Snow­den driv­ing in­tel of­fi­cers to weigh se­cu­rity of se­crecy vs. PR

The Washington Times Weekly - - Commentary - BY MICHAEL HAY­DEN

Ed­ward Snow­den — that in­cred­i­bly naive, hope­lessly nar­cis­sis­tic, and in­suf­fer­ably self-im­por­tant de­fec­tor in Moscow — is, in his own pe­cu­liar way, a gift. He has per­formed like a ca­nary in a coal mine.

Mr. Snow­den is the vis­i­ble ef­fect, not the cause, of a broad cul­tural shift that is re­defin­ing le­git­i­mate se­crecy, nec­es­sary trans­parency and what con­sti­tutes con­sent of the gov­erned.

Long be­fore Mr. Snow­den, I asked the CIA’s civil­ian ad­vi­sory board, “Will Amer­ica be able to con­duct es­pi­onage in the fu­ture in­side a broader po­lit­i­cal cul­ture that ev­ery day de­mands more trans­parency and more pub­lic ac­count­abil­ity from ev­ery as­pect of na­tional life?” Even though the board had se­ri­ous doubts, we did lit­tle to ac­com­mo­date to chang­ing re­al­i­ties.

An early Na­tional Se­cu­rity Agency (NSA) de­fense of the 215 meta­data pro­gram was that the White House, Congress and the courts were all wit­ting and sup­port­ive. In a post-Water­gate Church Com­mit­tee era, that should have been suf­fi­cient. It wasn’t. A lot of our coun­try­men, and not just the crazy ones, con­cede the in­tra-gov­ern­men­tal trans­parency but then add, “But you didn’t tell me!”

That’s new, and Mr. Snow­den’s “gift” was to make that clear. It’s also clear that if we are go­ing to con­duct es­pi­onage in the fu­ture, we are go­ing to have to make some changes in the re­la­tion­ship be­tween the in­tel­li­gence com­mu­nity and the pub­lic it serves.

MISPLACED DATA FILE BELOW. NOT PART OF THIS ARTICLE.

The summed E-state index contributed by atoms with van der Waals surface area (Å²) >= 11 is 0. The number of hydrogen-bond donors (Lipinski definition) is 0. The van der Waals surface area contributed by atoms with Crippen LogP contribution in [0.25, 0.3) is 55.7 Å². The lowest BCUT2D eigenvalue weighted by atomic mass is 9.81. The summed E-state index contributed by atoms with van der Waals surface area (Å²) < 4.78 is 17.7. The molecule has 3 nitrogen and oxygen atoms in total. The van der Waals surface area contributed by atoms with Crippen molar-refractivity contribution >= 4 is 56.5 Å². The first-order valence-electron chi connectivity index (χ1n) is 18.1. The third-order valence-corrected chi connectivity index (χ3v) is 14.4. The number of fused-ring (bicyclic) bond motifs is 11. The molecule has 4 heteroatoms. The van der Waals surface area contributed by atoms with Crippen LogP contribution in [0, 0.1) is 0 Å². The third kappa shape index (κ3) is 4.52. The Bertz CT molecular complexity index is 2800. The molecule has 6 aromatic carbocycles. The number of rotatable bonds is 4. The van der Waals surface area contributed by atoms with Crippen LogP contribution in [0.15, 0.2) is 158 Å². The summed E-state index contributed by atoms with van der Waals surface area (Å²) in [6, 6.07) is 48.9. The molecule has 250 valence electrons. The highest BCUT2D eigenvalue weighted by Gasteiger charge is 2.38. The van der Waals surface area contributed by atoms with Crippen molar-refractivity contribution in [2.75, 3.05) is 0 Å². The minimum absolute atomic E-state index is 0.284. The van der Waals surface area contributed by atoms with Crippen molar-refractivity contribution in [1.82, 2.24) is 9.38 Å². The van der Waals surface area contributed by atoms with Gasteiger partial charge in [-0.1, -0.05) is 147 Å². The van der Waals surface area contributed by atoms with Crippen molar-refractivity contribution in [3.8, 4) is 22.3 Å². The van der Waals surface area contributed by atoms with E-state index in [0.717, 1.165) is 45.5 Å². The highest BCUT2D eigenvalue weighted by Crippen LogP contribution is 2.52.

Amer­i­can in­tel­li­gence rou­tinely as­sumes that it is op­er­at­ing with at least the im­plied sanc­tion of the Amer­i­can people. Its prac­ti­tion­ers be­lieve that if the Amer­i­can people knew all of what they were do­ing, they would broadly have their sup­port. For­mer NSA Di­rec­tor Keith Alexan­der fa­mously said that he wished he could tell all 300+ mil­lion of us ex­actly how the agency op­er­ates.

He couldn’t, of course. Es­pi­onage thrives in the shad­ows, and se­crecy is an es­sen­tial com­po­nent of its suc­cess. De­spite a la­tent plus side (le­git­i­macy, sup­port, un­der­stand­ing), Amer­i­can in­tel­li­gence has judged the mi­nus side of go­ing pub­lic (de­creased ef­fec­tive­ness) to be de­ter­mi­na­tive.

It’s a no­ble cal­cu­lus and one the com­mu­nity rarely gets credit for. Du­ti­fully, the in­tel­li­gence com­mu­nity (IC) re­sponds to leaks by hun­ker­ing down, nei­ther con­firm­ing nor deny­ing, and hop­ing for the best. There is a plus side to an ac­cu­rate story be­ing out there, but tra­di­tional think­ing has held that that is out­weighed by the op­er­a­tional cost of any­thing be­ing out there at all.

In­creas­ingly, though, the IC doesn’t con­trol the “open­ness” agenda. Things that are bet­ter kept hid­den now rou­tinely en­ter the pub­lic do­main. Of­ten they en­ter via po­lit­i­cal masters who see gain in a sup­port­ive press story; things like the de­tailed process for ap­prov­ing tar­geted killings or the con­tents of a “se­cret” Se­nate re­port on CIA in­ter­ro­ga­tions are made pub­lic with barely an eye­brow raised. Other, less of­fi­cial leaks usu­ally en­ter the pub­lic con­scious­ness in a piece­meal fash­ion, and the story lines they spawn of­ten get rushed to the dark­est cor­ner of the room.